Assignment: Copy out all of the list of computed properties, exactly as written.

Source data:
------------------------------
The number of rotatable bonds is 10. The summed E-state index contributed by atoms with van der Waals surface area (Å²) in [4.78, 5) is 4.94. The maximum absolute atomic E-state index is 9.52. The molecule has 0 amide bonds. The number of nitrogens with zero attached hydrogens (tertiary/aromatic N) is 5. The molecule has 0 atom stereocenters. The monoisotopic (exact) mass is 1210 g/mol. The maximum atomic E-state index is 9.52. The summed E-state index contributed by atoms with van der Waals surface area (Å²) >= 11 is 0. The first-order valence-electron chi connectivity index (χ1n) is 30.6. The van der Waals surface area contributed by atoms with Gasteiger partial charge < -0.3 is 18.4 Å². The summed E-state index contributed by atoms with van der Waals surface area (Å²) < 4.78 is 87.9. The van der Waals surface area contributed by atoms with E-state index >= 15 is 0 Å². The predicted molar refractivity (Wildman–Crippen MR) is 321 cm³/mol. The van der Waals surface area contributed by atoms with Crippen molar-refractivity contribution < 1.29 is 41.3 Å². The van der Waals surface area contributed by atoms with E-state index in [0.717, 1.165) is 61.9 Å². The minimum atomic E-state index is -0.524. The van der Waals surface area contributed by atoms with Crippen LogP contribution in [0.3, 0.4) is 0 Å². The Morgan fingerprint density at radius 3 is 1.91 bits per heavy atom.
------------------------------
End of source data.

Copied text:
The number of rotatable bonds is 10. The summed E-state index contributed by atoms with van der Waals surface area (Å²) in [4.78, 5) is 4.94. The maximum absolute atomic E-state index is 9.52. The molecule has 0 amide bonds. The number of nitrogens with zero attached hydrogens (tertiary/aromatic N) is 5. The molecule has 0 atom stereocenters. The monoisotopic (exact) mass is 1210 g/mol. The maximum atomic E-state index is 9.52. The summed E-state index contributed by atoms with van der Waals surface area (Å²) >= 11 is 0. The first-order valence-electron chi connectivity index (χ1n) is 30.6. The van der Waals surface area contributed by atoms with Gasteiger partial charge < -0.3 is 18.4 Å². The summed E-state index contributed by atoms with van der Waals surface area (Å²) < 4.78 is 87.9. The van der Waals surface area contributed by atoms with E-state index >= 15 is 0 Å². The predicted molar refractivity (Wildman–Crippen MR) is 321 cm³/mol. The van der Waals surface area contributed by atoms with Crippen molar-refractivity contribution < 1.29 is 41.3 Å². The van der Waals surface area contributed by atoms with E-state index in [0.717, 1.165) is 61.9 Å². The minimum atomic E-state index is -0.524. The van der Waals surface area contributed by atoms with Crippen LogP contribution in [0.3, 0.4) is 0 Å². The Morgan fingerprint density at radius 3 is 1.91 bits per heavy atom.